Most employers are in such a position. You might be putting a lot of effort and attention into your role, but because the specific job function has a set market-value range, you cannot exceed the acceptable maximum in terms of compensation. And, of course, your employer might not be able to pay you what you think you deserve.
So this figure has to be a compromise between what you know you deserve, the market value of your position (what others will pay you), and what you think your employer can afford to pay you.
3. Make a Case for Why You Deserve the Pay Raise
Once you have decided on a reasonable amount that will make you happier and more likely to stay with the organization, you need to put your thoughts in a tangible format.
Whether you make a deck or a handout is up to you. Usually, a presentation is reserved for when there is a larger number of stakeholders who have to decide on your raise.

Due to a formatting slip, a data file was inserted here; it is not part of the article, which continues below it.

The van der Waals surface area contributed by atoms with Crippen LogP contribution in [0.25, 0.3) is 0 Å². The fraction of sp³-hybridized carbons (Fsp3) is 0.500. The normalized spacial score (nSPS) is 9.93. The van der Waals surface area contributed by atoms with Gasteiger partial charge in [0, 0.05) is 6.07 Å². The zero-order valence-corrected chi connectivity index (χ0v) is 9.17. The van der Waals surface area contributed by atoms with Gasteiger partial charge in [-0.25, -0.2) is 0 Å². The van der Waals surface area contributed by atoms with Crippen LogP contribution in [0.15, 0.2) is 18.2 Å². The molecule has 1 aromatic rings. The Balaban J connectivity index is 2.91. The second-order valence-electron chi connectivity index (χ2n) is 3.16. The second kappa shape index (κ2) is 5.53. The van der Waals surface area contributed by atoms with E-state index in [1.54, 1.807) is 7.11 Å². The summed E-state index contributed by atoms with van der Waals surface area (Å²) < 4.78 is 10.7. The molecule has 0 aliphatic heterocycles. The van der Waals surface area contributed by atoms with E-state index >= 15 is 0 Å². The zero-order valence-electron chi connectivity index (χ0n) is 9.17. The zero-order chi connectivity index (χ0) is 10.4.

In other cases, you just need a one-pager that communicates clearly why you deserve a higher raise. The specific items to include when making your case largely depend on your experience and job role, but here are a few things it should cover.
- Your impact on the bottom line – This can make the decision easier for your boss because he can clearly see that you bring more money into the business than what the business will pay you after awarding you your desired raise.
- The market value of your job function – When you mention the average pay for your position and experience elsewhere, you let the boss know that you might be thinking of walking away. If the raise is a measure to retain you as an employee, your boss might accept your counteroffer.